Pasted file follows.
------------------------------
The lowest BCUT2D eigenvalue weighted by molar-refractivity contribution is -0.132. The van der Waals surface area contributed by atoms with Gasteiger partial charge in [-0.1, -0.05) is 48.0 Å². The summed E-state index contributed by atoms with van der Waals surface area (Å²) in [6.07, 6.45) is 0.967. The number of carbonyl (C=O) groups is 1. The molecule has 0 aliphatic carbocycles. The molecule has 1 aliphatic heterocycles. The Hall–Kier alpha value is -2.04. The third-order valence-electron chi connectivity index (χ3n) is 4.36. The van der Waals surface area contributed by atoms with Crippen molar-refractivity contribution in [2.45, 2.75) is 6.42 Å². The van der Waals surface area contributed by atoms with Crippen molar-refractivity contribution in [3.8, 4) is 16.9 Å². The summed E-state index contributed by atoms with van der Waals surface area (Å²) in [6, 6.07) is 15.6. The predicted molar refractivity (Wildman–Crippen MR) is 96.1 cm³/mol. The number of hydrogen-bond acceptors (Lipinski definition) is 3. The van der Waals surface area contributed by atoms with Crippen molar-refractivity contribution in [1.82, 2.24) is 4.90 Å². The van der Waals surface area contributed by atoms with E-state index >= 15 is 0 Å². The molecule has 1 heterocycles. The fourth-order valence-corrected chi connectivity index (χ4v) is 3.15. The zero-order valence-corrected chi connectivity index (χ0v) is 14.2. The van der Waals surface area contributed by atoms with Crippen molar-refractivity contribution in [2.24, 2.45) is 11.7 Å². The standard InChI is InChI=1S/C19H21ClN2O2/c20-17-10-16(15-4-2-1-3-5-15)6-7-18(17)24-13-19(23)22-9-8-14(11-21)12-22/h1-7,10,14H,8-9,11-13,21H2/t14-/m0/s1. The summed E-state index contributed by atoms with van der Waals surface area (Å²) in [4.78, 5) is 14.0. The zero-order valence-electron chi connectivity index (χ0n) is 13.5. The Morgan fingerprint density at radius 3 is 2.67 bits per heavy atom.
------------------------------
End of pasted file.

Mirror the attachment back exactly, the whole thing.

The lowest BCUT2D eigenvalue weighted by molar-refractivity contribution is -0.132. The van der Waals surface area contributed by atoms with Gasteiger partial charge in [-0.1, -0.05) is 48.0 Å². The summed E-state index contributed by atoms with van der Waals surface area (Å²) in [6.07, 6.45) is 0.967. The number of carbonyl (C=O) groups is 1. The molecule has 0 aliphatic carbocycles. The molecule has 1 aliphatic heterocycles. The Hall–Kier alpha value is -2.04. The third-order valence-electron chi connectivity index (χ3n) is 4.36. The van der Waals surface area contributed by atoms with Crippen molar-refractivity contribution in [2.45, 2.75) is 6.42 Å². The van der Waals surface area contributed by atoms with Crippen molar-refractivity contribution in [3.8, 4) is 16.9 Å². The summed E-state index contributed by atoms with van der Waals surface area (Å²) in [6, 6.07) is 15.6. The predicted molar refractivity (Wildman–Crippen MR) is 96.1 cm³/mol. The number of hydrogen-bond acceptors (Lipinski definition) is 3. The van der Waals surface area contributed by atoms with Crippen molar-refractivity contribution in [1.82, 2.24) is 4.90 Å². The van der Waals surface area contributed by atoms with E-state index >= 15 is 0 Å². The molecule has 1 heterocycles. The fourth-order valence-corrected chi connectivity index (χ4v) is 3.15. The zero-order valence-corrected chi connectivity index (χ0v) is 14.2. The van der Waals surface area contributed by atoms with Crippen molar-refractivity contribution in [2.24, 2.45) is 11.7 Å². The standard InChI is InChI=1S/C19H21ClN2O2/c20-17-10-16(15-4-2-1-3-5-15)6-7-18(17)24-13-19(23)22-9-8-14(11-21)12-22/h1-7,10,14H,8-9,11-13,21H2/t14-/m0/s1. The summed E-state index contributed by atoms with van der Waals surface area (Å²) in [4.78, 5) is 14.0. The zero-order valence-electron chi connectivity index (χ0n) is 13.5. The Morgan fingerprint density at radius 3 is 2.67 bits per heavy atom.